A couple weekends ago I had the pleasure of attending drag night at the bar Coming Out by the Colosseum with my good friend Emily. We arrived early to grab seats, chat over pizza and observe the culture until the show began. The queen performing that night was Maruska Starr, who is known to MC for several drag nights around the city weekly. She chatted playfully in both Italian and English to her audience and then went on to sing “Skyfall” by Adele. I suppose I was expecting more performances of song and dance, or burlesque like I have seen in the US and Thailand. However I found this performance to be more about comedy than anything else. Every half an hour or so Maruska would ask a member of the audience to come up on her tiny stage and perform a task. My brave friend Emily volunteered first. She was blindfolded, told to reach into a box and guess what was inside. Lucky for her it was a chocolate truffle! As the night went on several people were asked to move tiny pieces of paper from a table on stage into plastic cups using only a straw with several incisions in it. Lastly a couple was asked to find an object hidden in a plate full of whipped cream using only their faces. Much to the audience’s glee she stopped the contestants several minutes in to tell them that there was no object to be found.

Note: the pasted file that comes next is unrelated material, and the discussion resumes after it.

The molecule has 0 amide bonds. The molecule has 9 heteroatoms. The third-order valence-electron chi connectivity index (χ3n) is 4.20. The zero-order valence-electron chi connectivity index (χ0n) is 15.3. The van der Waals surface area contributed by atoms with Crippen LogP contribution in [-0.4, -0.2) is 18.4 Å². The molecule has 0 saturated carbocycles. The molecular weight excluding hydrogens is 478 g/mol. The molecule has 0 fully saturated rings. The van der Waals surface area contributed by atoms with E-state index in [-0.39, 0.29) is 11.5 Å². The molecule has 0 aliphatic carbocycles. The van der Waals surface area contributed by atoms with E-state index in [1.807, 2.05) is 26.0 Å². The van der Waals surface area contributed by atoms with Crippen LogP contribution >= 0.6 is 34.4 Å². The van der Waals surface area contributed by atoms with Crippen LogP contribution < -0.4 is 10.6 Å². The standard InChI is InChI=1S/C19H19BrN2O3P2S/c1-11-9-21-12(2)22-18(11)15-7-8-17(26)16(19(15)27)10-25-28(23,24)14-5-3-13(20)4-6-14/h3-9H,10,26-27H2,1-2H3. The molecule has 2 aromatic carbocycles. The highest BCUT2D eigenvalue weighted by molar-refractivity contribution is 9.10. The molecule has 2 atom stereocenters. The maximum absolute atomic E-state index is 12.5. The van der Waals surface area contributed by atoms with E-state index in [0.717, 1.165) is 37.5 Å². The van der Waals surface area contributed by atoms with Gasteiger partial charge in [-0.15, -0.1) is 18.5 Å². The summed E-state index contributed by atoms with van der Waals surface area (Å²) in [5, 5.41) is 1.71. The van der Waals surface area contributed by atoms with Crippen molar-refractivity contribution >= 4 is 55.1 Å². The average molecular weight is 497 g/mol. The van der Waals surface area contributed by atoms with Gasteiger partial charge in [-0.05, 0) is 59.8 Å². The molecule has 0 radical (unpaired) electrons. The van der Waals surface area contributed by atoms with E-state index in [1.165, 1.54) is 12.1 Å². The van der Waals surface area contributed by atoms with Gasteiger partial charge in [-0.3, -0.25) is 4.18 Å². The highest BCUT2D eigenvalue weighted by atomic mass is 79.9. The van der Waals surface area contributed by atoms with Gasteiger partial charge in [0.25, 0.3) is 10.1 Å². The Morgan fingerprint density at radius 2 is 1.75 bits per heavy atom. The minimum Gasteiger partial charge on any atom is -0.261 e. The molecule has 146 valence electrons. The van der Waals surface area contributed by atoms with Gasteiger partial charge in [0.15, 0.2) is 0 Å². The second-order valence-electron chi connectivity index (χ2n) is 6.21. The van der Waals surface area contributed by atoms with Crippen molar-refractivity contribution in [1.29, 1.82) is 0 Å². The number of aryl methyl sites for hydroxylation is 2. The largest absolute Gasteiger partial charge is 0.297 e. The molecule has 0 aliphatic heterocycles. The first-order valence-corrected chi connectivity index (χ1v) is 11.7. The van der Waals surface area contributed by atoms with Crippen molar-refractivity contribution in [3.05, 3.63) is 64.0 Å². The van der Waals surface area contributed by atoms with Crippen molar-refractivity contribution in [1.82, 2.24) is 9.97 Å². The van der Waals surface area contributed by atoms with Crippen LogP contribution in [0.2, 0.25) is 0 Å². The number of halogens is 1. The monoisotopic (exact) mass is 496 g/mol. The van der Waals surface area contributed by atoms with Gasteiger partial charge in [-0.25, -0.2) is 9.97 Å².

To anyone off the street this may sound like a bag full of cheap tricks, while to the LGBTQIA drag is heralded as a high art form. The hours of effort it takes a queen to transform, paired with the various talents, stage presence and money for all of their supplies shows just how intentional and cultivated this craft is. Beyond this, drag also creates a safe space for people to explore their gender and sexuality. It is the very essence of queering space. One might pose the question: “If drag is such an elevated art form, why are drag performances so often held in bars?” I would like to remind my readers that coming out is still a fairly new concept. Up until the American Stonewall riots of 1969 bars were very often the only places members of the LGBTQIA could congregate. As I discussed earlier in my blog post “Gay Culture in Rome: Taking Comfort in the Privacy of a Moment,” Italy is much further behind than the United States in as much as accepting anyone who is not a gay man. There are even notably less out gay women. I have yet to meet an Italian person who identifies as trans or genderqueer. So I say with confidence that even today, and especially in Italy, bars are one of the few places where gay and queer folks can let go and enjoy themselves in public. In a world that is terrified of deviating from the norm, gay and queer people aren’t privileged enough to have many safe spaces, so we go to bars for community and respite.